Soybeans, a humble legume, have spent years quietly sowing the seeds of a revolution that stretches far beyond the dinner table. No longer confined to tofu or soy milk, the incredibly versatile crop is branching into industries with products that promise a greener footprint. From the clothes we wear to the energy that powers our homes, soy is proving to be a sustainability titan, championing the environment without compromising functionality.

Here’s our overview of the products that are making use of soy as an alternative input – and why that’s good news for business, consumers and the natural environment.


The plastics industry – notorious for its climate and pollution impacts – is truly embracing soy technologies, spurred by corporate sustainability ambitions and consumer demands for safer products. Unlike their synthetic counterparts, bioplastics derived from renewable soy crops break down harmlessly. Innovators are combining soy with polyethylene and polypropylene resins to create numerous applications. For example, non-toxic soybean oil is being used for flexible PVC and soy-based plasticizers are capable of replacing phthalates, the chemicals used to make plastic soft and flexible that are detrimental to human health.[1]

Ford[2] has been a pioneer in using soy-based foam for seat cushions, seat backs and headrests in its vehicles, something it has been doing since 2008 with the Ford Mustang. The Bangkok-based Universal Biopack[3] uses soy and other natural materials to create biodegradable packaging.


Similarly, the biodiesel sector loves to work with soybean oil as a cleaner-burning substitute to fossil fuels to power cars, trucks and industrial heating systems with lower carbon emissions. If all of the soybeans produced in the U.S. every year were used for biodiesel production, the country could produce 5.1 billion gallons – almost 4% of the 135.7 billion gallons[1] of gasoline used by Americans annually.

Lubricants and coatings

Industrial lubricants and greases are getting a sustainable makeover with soy oils. Their excellent lubricity and high viscosity index mean they are not just environmentally safe but also perform efficiently under a wide range of temperatures, often outperforming petroleum-based lubricants. Companies like BioBlend[1] produce a range of lubricants and greases derived from renewable resources, including soy.

In the world of coatings, soy has a history of more than 60 years in the production of alkyd resins and oil-based paints. The inherent qualities of soy, such as its ability to repel water, make it perfect for water-resistant coatings that are durable and flexible. The industry utilizes various soy derivatives for creating coatings, such as UV-curable resins and soy-modified latexes. The push to reduce volatile organic compounds (VOCs) and boost sustainability has led to innovations like soy-based oligomers as replacements for petroleum-based resins and soybean oil-based polycarbonate polyols. Sherwin-Williams’s[2] waterborne UV-curable floor coatings that incorporate soy are a good example of how commercial and industrial flooring applications can be shaken up.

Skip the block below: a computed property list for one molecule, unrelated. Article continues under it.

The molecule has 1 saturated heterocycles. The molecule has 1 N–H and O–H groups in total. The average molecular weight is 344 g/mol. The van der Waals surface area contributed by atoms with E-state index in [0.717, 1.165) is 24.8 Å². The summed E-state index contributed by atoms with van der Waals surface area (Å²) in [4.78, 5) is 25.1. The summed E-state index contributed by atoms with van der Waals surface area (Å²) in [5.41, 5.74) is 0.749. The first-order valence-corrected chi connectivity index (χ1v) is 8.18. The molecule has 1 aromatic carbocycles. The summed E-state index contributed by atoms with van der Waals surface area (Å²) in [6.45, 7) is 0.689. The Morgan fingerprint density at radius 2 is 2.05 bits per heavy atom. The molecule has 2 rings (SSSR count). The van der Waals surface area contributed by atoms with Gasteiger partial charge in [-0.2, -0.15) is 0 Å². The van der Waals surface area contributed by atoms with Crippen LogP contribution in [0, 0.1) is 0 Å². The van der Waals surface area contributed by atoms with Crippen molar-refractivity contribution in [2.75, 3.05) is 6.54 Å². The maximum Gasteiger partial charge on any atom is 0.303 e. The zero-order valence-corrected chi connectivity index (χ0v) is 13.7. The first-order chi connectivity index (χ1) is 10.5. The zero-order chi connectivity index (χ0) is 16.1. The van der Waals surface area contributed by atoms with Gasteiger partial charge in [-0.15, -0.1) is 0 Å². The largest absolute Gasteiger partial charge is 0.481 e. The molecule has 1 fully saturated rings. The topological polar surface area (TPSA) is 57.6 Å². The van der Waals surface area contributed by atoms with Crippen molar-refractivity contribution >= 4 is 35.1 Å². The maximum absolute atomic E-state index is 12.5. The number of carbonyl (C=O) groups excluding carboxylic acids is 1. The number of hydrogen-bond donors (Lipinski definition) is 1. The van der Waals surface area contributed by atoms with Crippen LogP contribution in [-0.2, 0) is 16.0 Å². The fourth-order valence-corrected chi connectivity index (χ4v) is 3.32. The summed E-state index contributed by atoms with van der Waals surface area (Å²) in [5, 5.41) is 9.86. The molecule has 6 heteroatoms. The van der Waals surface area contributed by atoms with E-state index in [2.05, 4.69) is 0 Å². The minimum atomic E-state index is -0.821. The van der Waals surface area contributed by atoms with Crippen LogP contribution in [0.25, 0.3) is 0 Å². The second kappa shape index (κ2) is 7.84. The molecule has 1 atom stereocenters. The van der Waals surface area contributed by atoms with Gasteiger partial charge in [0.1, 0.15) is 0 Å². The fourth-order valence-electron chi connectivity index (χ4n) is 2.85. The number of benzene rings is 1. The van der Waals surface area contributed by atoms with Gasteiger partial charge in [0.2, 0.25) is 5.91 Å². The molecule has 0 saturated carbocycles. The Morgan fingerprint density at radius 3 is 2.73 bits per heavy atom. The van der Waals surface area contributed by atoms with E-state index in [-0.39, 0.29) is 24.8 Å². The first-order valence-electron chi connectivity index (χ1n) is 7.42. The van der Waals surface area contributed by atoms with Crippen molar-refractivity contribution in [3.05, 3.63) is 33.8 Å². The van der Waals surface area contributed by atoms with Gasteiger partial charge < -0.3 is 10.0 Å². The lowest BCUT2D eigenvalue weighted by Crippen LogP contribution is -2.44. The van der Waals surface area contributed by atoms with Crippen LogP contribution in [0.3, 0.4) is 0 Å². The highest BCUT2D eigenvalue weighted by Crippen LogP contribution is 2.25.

Household goods

Soy has quietly infiltrated the household sector, offering a sustainable edge to the products we frequently use.

One of the key ingredients derived from soy that’s making a significant impact across various industries is methyl soyate, a methyl ester obtained from soybean oil. This biodegradable and low-cost alternative to traditional solvents offers companies high solvency and low toxicity, making it safer to handle and store. It’s no wonder it’s gaining traction as a perfect component in environmentally friendly industrial cleaners, strippers, and even in applications for oil spill clean-ups.

Elsewhere, soy candles are rising in popularity. They burn cleaner and longer, minimizing soot and indoor air pollution. Soy-based surfactants and solvents are being used by the likes of Seventh Generation[1] and Simple Green[2] to create non-toxic detergents and multipurpose cleaners still capable of tackling grime. And paints and stains derived from soy oil are providing homeowners with a green alternative for their DIY projects, with fewer VOCs emitted and less risk to health.

Personal care

Renowned for its moisturizing and anti-aging properties, soy has become a star in the skincare sector, particularly for creams and lotions. Its natural antioxidants help protect the skin from environmental damage, while its phytoestrogen content is known to promote a smoother, more even skin tone. Aveeno[1] is well-known for its Active Naturals line, featuring soy as a primary ingredient in products such as daily moisturizing lotions, serums, and facial cleansers. Soy proteins are a boon for hair shampoos to conditioners too, strengthening hair, enhancing moisture retention, and adding shine, while being gentle on the scalp and the environment. Offering more than skin-deep benefits, soy is also a common ingredient in cosmetics. In foundations and concealers, soy provides a natural look while helping to maintain skin health.

A sustainable alternative

Soy’s ascension as a prime alternative in diverse industries isn’t coincidental; its natural abundance and remarkable versatility lend itself to a broad spectrum of uses – and today the crop is used in thousands of different products.

The soybean’s journey from a crop to a key player in sustainable industry practices is testament to the innovation and adaptability that will pave the way for a greener future.